Former prime minister Kevin Rudd has accepted “ultimate responsibility” for Labor’s home insulation debacle, but has used secret cabinet documents to deflect blame onto his ministers and public servants.
On a day when confidential cabinet processes around the scheme were made public, Mr Rudd told a royal commission in Brisbane that bureaucrats failed to bring any safety risks, including the potential for death, to his government’s attention.
Queenslanders Matthew Fuller, Rueben Barnes and Mitchell Sweeney, and Marcus Wilson from NSW lost their lives while working under the $2.8 billion scheme.
Mr Rudd’s uncensored statement says reports to the cabinet committee designed to alert ministers to programs “going off the rails” stated the pink batts scheme was “on track” even after the deaths.
But he says the buck stops with him because as prime minister at the time he has to accept the “good and bad” outcomes of his government’s policies in 2009 and 2010.
“I have accepted ultimate responsibility for what was not just bad, but in this case a deep tragedy,” he told the inquiry on Thursday.
But during his evidence, Mr Rudd suggested the senior ministers responsible for the scheme, Peter Garrett and Mark Arbib, were also to blame.
“The position in which I found myself in was to take advice from the portfolio minister responsible and the public servants advising me,” he said.
But the former Labor leader was hesitant to point the finger at anyone in particular.
“I’m reluctant to say x, y and z failed because a, b and c didn’t do their job,” he said.
Mr Rudd also refused to point out specific problems with the rollout, saying it was the commission’s role, not his, to judge what went wrong.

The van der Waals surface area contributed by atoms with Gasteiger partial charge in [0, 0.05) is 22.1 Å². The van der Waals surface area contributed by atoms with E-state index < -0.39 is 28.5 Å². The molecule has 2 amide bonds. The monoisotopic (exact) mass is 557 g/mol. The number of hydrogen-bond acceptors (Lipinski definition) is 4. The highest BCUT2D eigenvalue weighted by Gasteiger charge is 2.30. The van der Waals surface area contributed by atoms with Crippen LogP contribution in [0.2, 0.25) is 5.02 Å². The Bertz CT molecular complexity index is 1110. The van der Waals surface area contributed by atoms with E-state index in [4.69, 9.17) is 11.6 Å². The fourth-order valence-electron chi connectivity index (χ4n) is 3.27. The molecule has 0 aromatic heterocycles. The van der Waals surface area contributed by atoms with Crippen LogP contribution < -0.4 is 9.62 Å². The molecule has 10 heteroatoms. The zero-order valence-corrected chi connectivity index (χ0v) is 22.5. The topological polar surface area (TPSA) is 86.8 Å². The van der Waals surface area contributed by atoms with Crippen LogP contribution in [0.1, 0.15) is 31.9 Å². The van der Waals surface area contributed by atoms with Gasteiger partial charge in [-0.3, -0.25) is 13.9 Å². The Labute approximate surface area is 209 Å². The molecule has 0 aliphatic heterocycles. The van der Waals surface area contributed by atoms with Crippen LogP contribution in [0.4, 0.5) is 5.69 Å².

But he said if his children were victims, he would be just as eager as the affected families to find answers.
“All the families are entitled to feel confused, angry, let down by this system, which ultimately didn’t perform to protect the lives of their loved ones,” he said.
At the heart of the system, he said, were public servants who failed to brief senior ministers on serious safety concerns.
He said he only became aware of flaws after Mr Sweeney became the fourth installer to die in February 2010, eight months after the program’s rollout.
This left him “exasperated, disappointed and despairing”.
While Mr Rudd said one industrial fatality was one too many, he never considered suspending the program after Mr Fuller’s death because nobody told him to.
“That advice was not put to me,” he said.
Mr Sweeney’s father, Malcolm, said on Thursday the commission “will go a long way in helping to make sure something like this doesn’t happen again”.
Mr Rudd has been excused from the inquiry, but might be recalled even though he is flying back to the US on Thursday night.
Former Labor frontbencher Greg Combet, who oversaw the program’s closure, will take the stand when the commission resumes on Friday.
Mr Fuller’s father, Kevin, and Mr Barnes’ sister Sunny, are expected to address the inquiry after Mr Combet’s testimony.